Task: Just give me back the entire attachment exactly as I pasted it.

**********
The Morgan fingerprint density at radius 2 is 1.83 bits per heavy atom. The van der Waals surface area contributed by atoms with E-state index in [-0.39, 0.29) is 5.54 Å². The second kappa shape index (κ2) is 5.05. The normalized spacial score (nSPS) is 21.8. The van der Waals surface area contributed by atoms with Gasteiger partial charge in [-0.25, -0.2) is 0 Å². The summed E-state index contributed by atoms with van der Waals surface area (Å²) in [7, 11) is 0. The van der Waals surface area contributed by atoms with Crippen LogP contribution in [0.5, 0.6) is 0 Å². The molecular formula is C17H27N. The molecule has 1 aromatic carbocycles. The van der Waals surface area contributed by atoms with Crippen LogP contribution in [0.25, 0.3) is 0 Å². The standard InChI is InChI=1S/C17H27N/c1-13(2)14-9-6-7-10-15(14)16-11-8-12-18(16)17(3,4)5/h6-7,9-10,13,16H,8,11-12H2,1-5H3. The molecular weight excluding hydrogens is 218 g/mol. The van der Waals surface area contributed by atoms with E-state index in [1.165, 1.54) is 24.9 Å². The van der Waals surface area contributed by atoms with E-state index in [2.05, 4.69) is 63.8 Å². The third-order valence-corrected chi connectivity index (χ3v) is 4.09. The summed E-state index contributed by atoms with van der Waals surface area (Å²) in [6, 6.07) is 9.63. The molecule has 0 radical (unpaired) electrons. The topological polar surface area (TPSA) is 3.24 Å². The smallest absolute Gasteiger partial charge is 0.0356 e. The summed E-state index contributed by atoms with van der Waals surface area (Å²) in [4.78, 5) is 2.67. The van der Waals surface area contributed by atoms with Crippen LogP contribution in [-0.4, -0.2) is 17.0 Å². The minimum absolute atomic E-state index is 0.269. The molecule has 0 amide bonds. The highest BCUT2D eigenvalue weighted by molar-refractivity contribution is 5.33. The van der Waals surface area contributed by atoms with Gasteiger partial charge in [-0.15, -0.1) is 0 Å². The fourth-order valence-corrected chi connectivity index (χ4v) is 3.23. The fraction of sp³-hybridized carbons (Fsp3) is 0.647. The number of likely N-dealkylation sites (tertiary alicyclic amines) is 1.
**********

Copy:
The Morgan fingerprint density at radius 2 is 1.83 bits per heavy atom. The van der Waals surface area contributed by atoms with E-state index in [-0.39, 0.29) is 5.54 Å². The second kappa shape index (κ2) is 5.05. The normalized spacial score (nSPS) is 21.8. The van der Waals surface area contributed by atoms with Gasteiger partial charge in [-0.25, -0.2) is 0 Å². The summed E-state index contributed by atoms with van der Waals surface area (Å²) in [7, 11) is 0. The van der Waals surface area contributed by atoms with Crippen LogP contribution in [0.5, 0.6) is 0 Å². The molecular formula is C17H27N. The molecule has 1 aromatic carbocycles. The van der Waals surface area contributed by atoms with Crippen LogP contribution in [0.25, 0.3) is 0 Å². The standard InChI is InChI=1S/C17H27N/c1-13(2)14-9-6-7-10-15(14)16-11-8-12-18(16)17(3,4)5/h6-7,9-10,13,16H,8,11-12H2,1-5H3. The molecular weight excluding hydrogens is 218 g/mol. The van der Waals surface area contributed by atoms with E-state index in [1.165, 1.54) is 24.9 Å². The van der Waals surface area contributed by atoms with E-state index in [2.05, 4.69) is 63.8 Å². The third-order valence-corrected chi connectivity index (χ3v) is 4.09. The summed E-state index contributed by atoms with van der Waals surface area (Å²) in [6, 6.07) is 9.63. The molecule has 0 radical (unpaired) electrons. The topological polar surface area (TPSA) is 3.24 Å². The smallest absolute Gasteiger partial charge is 0.0356 e. The summed E-state index contributed by atoms with van der Waals surface area (Å²) in [4.78, 5) is 2.67. The van der Waals surface area contributed by atoms with Crippen LogP contribution in [-0.4, -0.2) is 17.0 Å². The minimum absolute atomic E-state index is 0.269. The molecule has 0 amide bonds. The highest BCUT2D eigenvalue weighted by molar-refractivity contribution is 5.33. The van der Waals surface area contributed by atoms with Gasteiger partial charge in [-0.15, -0.1) is 0 Å². The fourth-order valence-corrected chi connectivity index (χ4v) is 3.23. The fraction of sp³-hybridized carbons (Fsp3) is 0.647. The number of likely N-dealkylation sites (tertiary alicyclic amines) is 1.